Bat project gets a $20,000 boost

The New Zealand long-tailed bat, Chalinolobus tuberculatus. PHOTO: COLIN O'DONNELL
The New Zealand long-tailed bat, Chalinolobus tuberculatus. PHOTO: COLIN O'DONNELL
A new round of scientific grant funding may help turn mysterious twilight shadows into living, breathing reality.

Self-described "bat lady" Catriona Gower has been helping Catlins residents gain fleeting glimpses of the region's elusive long-tailed bats for more than five years.

Learning about long-tailed bats during a recent educational session from Catriona Gower are...
Learning about long-tailed bats during a recent educational session from Catriona Gower are Tahakopa School pupils (from left) Sarah Stephens (10), Jacquelyn Barrett (7) and Braydee Osborne (12). PHOTO: CATRIONA GOWER/SUPPLIED
More often heard than seen, the nationally threatened species was present in several "pockets" in the South and throughout the country, Ms Gower said.

Now $20,000 of new funding for the Catlins Bat Project, from the Government's Participatory Science Platform, would allow her to expand the range and depth of educational programmes and community participation, including non-harmful bat-trapping sessions conducted by "bat experts" this summer.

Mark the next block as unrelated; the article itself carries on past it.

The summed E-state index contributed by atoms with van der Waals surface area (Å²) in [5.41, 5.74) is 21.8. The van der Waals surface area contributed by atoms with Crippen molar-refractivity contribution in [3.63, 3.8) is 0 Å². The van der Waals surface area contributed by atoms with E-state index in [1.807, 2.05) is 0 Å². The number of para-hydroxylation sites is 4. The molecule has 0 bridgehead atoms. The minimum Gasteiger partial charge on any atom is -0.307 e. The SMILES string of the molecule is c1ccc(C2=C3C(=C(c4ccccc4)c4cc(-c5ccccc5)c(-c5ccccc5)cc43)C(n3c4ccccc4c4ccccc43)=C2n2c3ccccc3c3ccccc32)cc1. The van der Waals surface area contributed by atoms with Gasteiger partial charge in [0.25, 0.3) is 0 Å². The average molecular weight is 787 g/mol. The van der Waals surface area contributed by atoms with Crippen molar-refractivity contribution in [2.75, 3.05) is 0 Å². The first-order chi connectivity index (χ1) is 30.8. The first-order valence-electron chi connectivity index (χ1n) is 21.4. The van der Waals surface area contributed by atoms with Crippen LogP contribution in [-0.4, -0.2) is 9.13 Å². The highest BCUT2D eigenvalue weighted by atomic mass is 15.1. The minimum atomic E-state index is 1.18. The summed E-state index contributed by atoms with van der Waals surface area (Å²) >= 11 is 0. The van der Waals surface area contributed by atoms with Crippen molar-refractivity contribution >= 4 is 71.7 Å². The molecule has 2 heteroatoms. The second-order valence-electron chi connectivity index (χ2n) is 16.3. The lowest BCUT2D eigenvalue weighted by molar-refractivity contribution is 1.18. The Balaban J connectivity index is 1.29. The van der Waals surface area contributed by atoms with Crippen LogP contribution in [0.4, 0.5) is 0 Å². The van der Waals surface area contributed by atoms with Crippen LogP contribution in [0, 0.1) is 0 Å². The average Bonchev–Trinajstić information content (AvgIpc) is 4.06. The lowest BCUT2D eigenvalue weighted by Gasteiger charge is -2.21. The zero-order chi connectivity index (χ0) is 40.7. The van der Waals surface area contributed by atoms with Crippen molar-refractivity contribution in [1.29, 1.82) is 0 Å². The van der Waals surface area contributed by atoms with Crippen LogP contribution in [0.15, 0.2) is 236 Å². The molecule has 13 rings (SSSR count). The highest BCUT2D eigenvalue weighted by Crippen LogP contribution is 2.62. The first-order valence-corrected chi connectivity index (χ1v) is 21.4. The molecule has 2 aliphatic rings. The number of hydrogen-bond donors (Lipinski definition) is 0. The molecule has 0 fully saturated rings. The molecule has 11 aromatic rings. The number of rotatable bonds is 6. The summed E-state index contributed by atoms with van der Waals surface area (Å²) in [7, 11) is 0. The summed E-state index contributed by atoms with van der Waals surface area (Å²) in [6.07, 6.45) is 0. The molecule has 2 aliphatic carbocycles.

These would allow many of her volunteer community researchers to see one of the fast-flying 6cm-long 10g creatures in the flesh for the first time.

"Until now, funding has constrained our activities to using a handful of sonic bat detectors and limited educational outreach. We're thrilled to bits with this new funding, which will allow us to really kick-start things and bring in many more groups and individuals to help put Catlins bats on the map."

The funding would be used to buy more bat detectors and recorders - allowing for "whole class" school participation - and to expand the project's school and public education programme, she said.

Tahakopa School and Catlins Area School would help track and record bat appearances during spring and summer this year, and share data with other schools around New Zealand also studying the species.

In addition, in March next year some project members would be able to attend the seventh National Bat Conference in Te Anau, to present their project work.

The period of increased activity and bat sightings would be summarised and presented publicly in May next year, at an Owaka Museum exhibition.

As well as allowing a first-time close-up of the furry flyers, the bat-trapping would enable essential population assessments to occur, Ms Gower said.

"At present, we don't really know if this is a remnant of lone males or something more hopeful. Let's hope we've got a good breeding population."

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